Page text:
Are college-bound students leaving social media?

While last year’s report was the first time the survey asked students about Google’s answer to Facebook, nearly 20 percent of the respondents said they frequented the site.

Now, only 5 percent of respondents said they use Google Plus.

“Were puzzling a little bit about the sharp decline,” Geyer said. “It really fell off. But I wouldn’t abandon Google Plus just yet. The SEO benefits are important and I think, long-term, Google Plus will stay the course and come back.”

While it’s hard to say exactly where the students are now spending their time online, other forms of social media are seeing an increase in use, according to the survey.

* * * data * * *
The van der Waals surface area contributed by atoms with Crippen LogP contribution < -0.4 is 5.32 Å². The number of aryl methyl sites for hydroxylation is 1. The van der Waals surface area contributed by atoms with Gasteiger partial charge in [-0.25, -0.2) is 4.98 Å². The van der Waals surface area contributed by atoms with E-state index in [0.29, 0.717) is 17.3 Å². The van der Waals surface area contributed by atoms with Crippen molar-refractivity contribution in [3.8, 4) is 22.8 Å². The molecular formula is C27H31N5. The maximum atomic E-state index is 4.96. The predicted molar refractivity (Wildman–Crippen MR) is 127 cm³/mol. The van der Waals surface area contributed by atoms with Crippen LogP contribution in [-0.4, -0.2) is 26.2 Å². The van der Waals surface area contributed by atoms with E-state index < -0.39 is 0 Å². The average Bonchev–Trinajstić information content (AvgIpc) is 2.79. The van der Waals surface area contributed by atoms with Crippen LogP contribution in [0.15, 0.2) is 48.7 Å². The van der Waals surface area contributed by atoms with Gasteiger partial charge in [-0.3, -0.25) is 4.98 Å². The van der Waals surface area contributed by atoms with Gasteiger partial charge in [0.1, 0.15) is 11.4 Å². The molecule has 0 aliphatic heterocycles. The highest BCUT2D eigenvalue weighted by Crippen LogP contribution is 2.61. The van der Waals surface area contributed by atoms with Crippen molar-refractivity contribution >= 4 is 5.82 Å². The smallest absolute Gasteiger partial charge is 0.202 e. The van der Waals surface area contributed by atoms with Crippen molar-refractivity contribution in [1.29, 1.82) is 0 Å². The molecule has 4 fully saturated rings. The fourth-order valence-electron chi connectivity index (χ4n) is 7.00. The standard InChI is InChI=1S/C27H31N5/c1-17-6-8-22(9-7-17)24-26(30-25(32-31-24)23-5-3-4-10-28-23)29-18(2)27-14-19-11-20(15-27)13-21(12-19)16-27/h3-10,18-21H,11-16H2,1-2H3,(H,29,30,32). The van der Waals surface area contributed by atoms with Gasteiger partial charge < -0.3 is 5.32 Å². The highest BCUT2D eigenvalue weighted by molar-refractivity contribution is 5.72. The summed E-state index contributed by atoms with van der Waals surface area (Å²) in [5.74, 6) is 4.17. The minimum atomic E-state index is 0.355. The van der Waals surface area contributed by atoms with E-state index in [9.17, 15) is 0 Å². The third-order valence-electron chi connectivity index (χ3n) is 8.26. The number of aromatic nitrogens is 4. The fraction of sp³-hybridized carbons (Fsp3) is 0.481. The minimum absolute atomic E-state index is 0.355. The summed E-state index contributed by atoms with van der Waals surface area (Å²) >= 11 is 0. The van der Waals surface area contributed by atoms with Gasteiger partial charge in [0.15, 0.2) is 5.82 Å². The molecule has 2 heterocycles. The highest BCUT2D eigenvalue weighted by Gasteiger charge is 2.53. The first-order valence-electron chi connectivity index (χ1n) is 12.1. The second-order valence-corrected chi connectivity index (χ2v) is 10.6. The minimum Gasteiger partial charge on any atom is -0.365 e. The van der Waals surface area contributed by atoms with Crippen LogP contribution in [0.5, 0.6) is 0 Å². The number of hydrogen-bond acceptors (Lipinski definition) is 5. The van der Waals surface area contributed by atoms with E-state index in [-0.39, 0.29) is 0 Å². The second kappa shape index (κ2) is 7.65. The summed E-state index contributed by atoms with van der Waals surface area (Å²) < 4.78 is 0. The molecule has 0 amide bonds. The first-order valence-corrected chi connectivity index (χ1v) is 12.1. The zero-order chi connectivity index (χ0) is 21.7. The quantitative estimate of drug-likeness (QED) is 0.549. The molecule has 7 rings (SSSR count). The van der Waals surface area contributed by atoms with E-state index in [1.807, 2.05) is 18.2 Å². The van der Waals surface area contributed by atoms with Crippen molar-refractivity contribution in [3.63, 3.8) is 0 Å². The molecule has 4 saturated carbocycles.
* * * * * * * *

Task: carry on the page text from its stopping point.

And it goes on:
Nearly three out of 10 students now use Twitter, rising one percentage point from last year’s survey. E-Expectations Report newbie Instagram made a strong entrance with 15 percent, while 3 percent of respondents said they use the oft-criticized photo-sharing app Snapchat.

The survey also found that while virtually all of the students said they think information on a university’s website is reliable, only about half of them said they trust information delivered through a university’s social media.

I was expecting a pretty significant difference,” Geyer said. “But I think it is encouraging and interesting to see perhaps more trust being put in social media than I might have expected.”

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